So, this is a book by a new-to-me author. She posted nice reviews of some of my books and I thought okay, that suggests comparable tastes, so I picked up one of her books.
What with one thing and another, it took me some time to get through The Tally-Master, but I finished it last night.
What stands out:
The setting. This novel takes place almost entirely in the citadel of Belzetarn, a massive, towering citadel on top of a cliff above a lake. There are lots and lots of stairs allowing traffic up and down the tower, and I seriously feel that I climbed them all personally, multiple times. I haven’t read a lot of novels where the setting had such a powerful physical presence. We also get lots of views out of windows and plenty of glimpses of the various smithies (there are three) and kitchens and so forth. The sense of place is just tremendous. I practically got tired just reading about everyone running up and down those stairs.
The Regenen Stair was the tallest in the citadel, a spiral rooted in the mead cellars below the kitchen annex and climbing all the tower’s great height, past the lofty chambers of the regenen – Lord Carbraes – to the battlements. There were three other major stairways that ascended from the smithies to the battlement terraces, and all four of them were heavily trafficked, with warriors climbing from the bailey to one of several places of arms or to the march’s war chamber, porters carrying charcoal from the yard to the many tower living quarters, or messengers running errands for the catellanum who managed the domestic logistics of Belzetarn. …
It was a long descent to the tower gate, and Gael’s weak left ankle clicked. Not that his tally chamber perched anywhere near Belzetarn’s battlements. But the view from its arrowslits was a scary height above the artisans’ yard and the warriors’ bailey.
Passing two upward-bound porters carrying a heavy chest, Gael moved to the outside of the treads where they were so broad as to require an extra step to reach the riser. He had to duck an empty torch bracket. It would be filled, come nightfall, but the sunlight shining in through the open arrowslits provided illumination enough by day.
So, yes, there are lots of stairs and we climb up them and run down them many, many times over the course of this story.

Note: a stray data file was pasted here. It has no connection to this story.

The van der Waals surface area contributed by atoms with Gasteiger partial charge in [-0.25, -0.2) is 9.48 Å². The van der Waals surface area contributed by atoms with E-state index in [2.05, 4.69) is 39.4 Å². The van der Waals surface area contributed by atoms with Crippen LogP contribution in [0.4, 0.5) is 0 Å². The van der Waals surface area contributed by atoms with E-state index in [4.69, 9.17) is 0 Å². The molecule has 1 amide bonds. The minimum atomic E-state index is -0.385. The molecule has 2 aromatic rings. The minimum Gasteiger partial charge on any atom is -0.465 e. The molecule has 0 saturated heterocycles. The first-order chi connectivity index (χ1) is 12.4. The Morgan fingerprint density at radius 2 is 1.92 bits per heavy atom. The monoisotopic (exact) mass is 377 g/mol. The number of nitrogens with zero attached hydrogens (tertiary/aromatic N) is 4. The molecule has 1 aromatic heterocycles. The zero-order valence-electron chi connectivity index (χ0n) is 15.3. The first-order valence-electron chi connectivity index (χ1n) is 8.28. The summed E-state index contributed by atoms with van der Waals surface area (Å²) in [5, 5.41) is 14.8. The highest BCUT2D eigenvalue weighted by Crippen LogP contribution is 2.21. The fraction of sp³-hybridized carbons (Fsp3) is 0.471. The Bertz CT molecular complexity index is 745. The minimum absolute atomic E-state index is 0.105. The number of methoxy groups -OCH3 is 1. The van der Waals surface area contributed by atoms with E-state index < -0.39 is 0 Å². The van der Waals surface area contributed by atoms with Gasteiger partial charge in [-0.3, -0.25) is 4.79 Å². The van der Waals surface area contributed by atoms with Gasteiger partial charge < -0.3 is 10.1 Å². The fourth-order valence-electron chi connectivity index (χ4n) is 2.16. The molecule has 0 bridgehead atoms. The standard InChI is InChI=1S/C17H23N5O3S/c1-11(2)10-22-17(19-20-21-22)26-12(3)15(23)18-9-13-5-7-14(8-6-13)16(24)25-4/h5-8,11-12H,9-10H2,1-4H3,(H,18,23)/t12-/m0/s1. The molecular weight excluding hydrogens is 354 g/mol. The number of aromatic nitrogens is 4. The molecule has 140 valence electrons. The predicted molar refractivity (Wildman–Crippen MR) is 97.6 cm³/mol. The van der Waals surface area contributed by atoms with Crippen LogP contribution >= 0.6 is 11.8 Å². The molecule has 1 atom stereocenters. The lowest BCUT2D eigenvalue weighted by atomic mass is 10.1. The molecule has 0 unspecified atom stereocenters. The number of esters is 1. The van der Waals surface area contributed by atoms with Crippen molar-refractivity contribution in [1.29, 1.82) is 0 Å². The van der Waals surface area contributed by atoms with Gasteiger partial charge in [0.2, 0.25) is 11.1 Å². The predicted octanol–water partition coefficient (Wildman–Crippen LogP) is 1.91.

Who lives in the citadel?
Trolls. When troll-disease strikes someone, he (or she) is exiled, and if the newly made troll lives long enough, he may wind up at Belzetarn. Women with troll-disease may, if they’re lucky, wind up elsewhere; Belzetarn is not a good place for a woman. Troll-disease is a malady that imposes increasing physical and mental distortion as time passes. Trolls and unafflicted humans are at continual war, with Belzetarn a bastion of troll military strength. Why the unafflicted humans don’t kill every single person afflicted with troll-disease isn’t clear to me … well, it kind of is. After all, the newly afflicted troll is someone’s friend, someone’s child, someone’s brother. On the other hand, if humans immediately executed trolls, this war would probably not be such a big concern. But maybe the conflict is usually low-level enough that this makes sense. This is not the part we see. We’re focused on Belzetarn and most particularly with the manufacture of bronze weapons from tin and copper.
The tally-keeper, the secretarious, is the person responsible for keeping track of supplies of these metals. This leads us to –
The characters. Also, the plot.
Gael is the secretarious of Belzetarn. He manages the flow of metal from the mines to the forges, tracking every ingot of tin and copper. Somebody is stealing ingots of metal. Who could it be? What is that person’s motivation? This is where the story opens.
So this is a fantasy-mystery. I really enjoyed how the mystery unfolded. I don’t want to give too much away, but this gets complicated and there are various surprises along the way, including at least one late revelation that I ought to have figured out long before the reveal, but didn’t. And one character-based revelation that nobody is going to figure out, but that particularly appealed to me because it involved a shift from enemy to ally. That was handled smoothly, and of course I always particularly enjoy it when an author does this at all, especially when it’s well done.